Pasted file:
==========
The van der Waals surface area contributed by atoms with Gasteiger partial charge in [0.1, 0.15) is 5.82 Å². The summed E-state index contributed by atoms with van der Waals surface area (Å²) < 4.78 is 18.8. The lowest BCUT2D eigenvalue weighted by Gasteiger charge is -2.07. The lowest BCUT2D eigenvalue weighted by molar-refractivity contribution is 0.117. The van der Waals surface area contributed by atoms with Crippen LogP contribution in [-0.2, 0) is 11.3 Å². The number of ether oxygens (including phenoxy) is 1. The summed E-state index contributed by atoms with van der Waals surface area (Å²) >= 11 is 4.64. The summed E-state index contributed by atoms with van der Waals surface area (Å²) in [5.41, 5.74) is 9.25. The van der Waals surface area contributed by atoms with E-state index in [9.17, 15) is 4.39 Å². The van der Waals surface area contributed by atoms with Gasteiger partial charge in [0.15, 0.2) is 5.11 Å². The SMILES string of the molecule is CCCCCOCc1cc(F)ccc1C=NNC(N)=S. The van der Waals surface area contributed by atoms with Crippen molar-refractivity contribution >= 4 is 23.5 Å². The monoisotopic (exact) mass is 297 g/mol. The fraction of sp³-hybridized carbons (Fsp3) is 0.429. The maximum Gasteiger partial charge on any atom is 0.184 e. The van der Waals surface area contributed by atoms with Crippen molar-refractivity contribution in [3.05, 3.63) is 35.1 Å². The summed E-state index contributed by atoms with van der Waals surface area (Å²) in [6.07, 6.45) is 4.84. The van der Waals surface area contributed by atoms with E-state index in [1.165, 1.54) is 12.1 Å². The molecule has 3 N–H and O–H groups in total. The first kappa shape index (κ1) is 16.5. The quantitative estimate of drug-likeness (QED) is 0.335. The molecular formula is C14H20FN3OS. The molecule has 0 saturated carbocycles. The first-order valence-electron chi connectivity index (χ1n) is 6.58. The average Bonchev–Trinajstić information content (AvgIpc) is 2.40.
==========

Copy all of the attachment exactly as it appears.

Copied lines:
The van der Waals surface area contributed by atoms with Gasteiger partial charge in [0.1, 0.15) is 5.82 Å². The summed E-state index contributed by atoms with van der Waals surface area (Å²) < 4.78 is 18.8. The lowest BCUT2D eigenvalue weighted by Gasteiger charge is -2.07. The lowest BCUT2D eigenvalue weighted by molar-refractivity contribution is 0.117. The van der Waals surface area contributed by atoms with Crippen LogP contribution in [-0.2, 0) is 11.3 Å². The number of ether oxygens (including phenoxy) is 1. The summed E-state index contributed by atoms with van der Waals surface area (Å²) >= 11 is 4.64. The summed E-state index contributed by atoms with van der Waals surface area (Å²) in [5.41, 5.74) is 9.25. The van der Waals surface area contributed by atoms with E-state index in [9.17, 15) is 4.39 Å². The van der Waals surface area contributed by atoms with Gasteiger partial charge in [0.15, 0.2) is 5.11 Å². The SMILES string of the molecule is CCCCCOCc1cc(F)ccc1C=NNC(N)=S. The van der Waals surface area contributed by atoms with Crippen molar-refractivity contribution >= 4 is 23.5 Å². The monoisotopic (exact) mass is 297 g/mol. The fraction of sp³-hybridized carbons (Fsp3) is 0.429. The maximum Gasteiger partial charge on any atom is 0.184 e. The van der Waals surface area contributed by atoms with Crippen molar-refractivity contribution in [3.05, 3.63) is 35.1 Å². The summed E-state index contributed by atoms with van der Waals surface area (Å²) in [6.07, 6.45) is 4.84. The van der Waals surface area contributed by atoms with E-state index in [1.165, 1.54) is 12.1 Å². The molecule has 3 N–H and O–H groups in total. The first kappa shape index (κ1) is 16.5. The quantitative estimate of drug-likeness (QED) is 0.335. The molecular formula is C14H20FN3OS. The molecule has 0 saturated carbocycles. The first-order valence-electron chi connectivity index (χ1n) is 6.58. The average Bonchev–Trinajstić information content (AvgIpc) is 2.40.